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In my last column, I wrote about the civilian-military gap, and asked whether the most common laments about it make sense when examined closely. We tend to think that the military is "special" in some way, and fundamentally different from other occupations. I asked whether that belief in military "differentness" is justified, and suggested that in many respects, the military isn't as different as we assume.
That is: If members of the military deserve special consideration and respect, it can't be simply because careers in the military are dangerous, since there are other occupations that are equally dangerous that we don't view as similarly "special." It can't be simply because military service often involves extreme hardships (time away from families, long hours, physical discomfort), since here too, many civilians have jobs that involve such hardship. And finally, the military's specialness can't be based simply on the fact that military careers provide a vital public service, since millions of other Americans also do work that serves the nation in critical ways, whether that involves teaching our children, building our roads, mining our coal or staffing our hospitals.
Some readers objected to these arguments, viewing them as an offensive implied comparison between military personnel and the likes of truck drivers or sanitation workers. But the comparison shouldn't cause any angst -- why should we regard those who do the exhausting, dangerous, and invisible work of hauling goods or hauling our trash with anything other than respect? Millions of Americans give their all -- their energy, their health, their time -- on cold, windy oil drilling platforms, in dark, methane-filled mines, and in decaying inner-city classrooms. Noting that military service is less different from such other jobs than many assume is no insult to the military. In a better world, we'd respect and honor all the Americans -- military and civilian alike -- who do difficult, dangerous work for the benefit of the nation.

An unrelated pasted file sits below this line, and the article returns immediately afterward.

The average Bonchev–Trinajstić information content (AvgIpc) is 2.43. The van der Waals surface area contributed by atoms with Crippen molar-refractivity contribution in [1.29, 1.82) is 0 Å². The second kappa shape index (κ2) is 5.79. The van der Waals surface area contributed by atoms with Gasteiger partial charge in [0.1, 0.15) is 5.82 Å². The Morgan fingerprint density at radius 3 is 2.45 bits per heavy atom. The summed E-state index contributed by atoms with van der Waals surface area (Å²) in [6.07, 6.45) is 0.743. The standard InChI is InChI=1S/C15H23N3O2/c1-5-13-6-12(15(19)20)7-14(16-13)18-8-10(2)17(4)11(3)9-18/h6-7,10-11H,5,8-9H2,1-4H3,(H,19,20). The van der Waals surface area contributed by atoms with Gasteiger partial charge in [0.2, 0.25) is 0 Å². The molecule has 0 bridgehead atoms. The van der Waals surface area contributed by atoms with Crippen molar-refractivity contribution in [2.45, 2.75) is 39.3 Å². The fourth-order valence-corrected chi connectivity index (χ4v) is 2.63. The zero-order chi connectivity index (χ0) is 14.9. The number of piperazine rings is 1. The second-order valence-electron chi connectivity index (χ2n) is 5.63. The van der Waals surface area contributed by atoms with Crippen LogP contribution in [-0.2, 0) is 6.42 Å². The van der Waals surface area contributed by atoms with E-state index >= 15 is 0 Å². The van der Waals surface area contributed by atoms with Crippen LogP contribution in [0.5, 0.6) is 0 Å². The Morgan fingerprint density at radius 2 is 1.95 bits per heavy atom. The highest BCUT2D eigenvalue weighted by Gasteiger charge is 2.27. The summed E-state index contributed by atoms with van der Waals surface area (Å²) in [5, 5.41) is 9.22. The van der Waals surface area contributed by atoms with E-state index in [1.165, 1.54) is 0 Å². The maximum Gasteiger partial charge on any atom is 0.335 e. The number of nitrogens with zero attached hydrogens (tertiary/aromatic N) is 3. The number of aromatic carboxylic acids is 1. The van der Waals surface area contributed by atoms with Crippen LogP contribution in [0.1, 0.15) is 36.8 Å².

But there are two key ways in which serving in the military is deeply different from serving the country as a school teacher or working in a coal mine.
For one thing, our nation, like some many others, arose out of war, and the cauldron of war has profoundly shaped our history. For this reason, the military is deeply linked to our sense of national identity -- to dearly held national narratives about where we come from and who we are -- in a way that is true for no other profession.
No other profession has shed so much blood at the nation's behest. For members of the military, the shedding of blood (that of others and that of their own) isn't a strictly incidental part of their work -- something that could happen, might happen, but isn't supposed to happen. Historically, the shedding of blood has been the fundamental purpose of militaries.
Some service members will never hear a shot fired in anger, of course -- and in my own experience, military personnel tend to be a great deal less bloodthirsty than the average civilian, perhaps because they've been forced to consider what it truly means to be prepared to kill and die. Most military personnel I know fervently hope killing and dying will never be required, that the mere existence of a robust American military prepared to kill and die will help deter conflicts, and ultimately reduce bloodshed.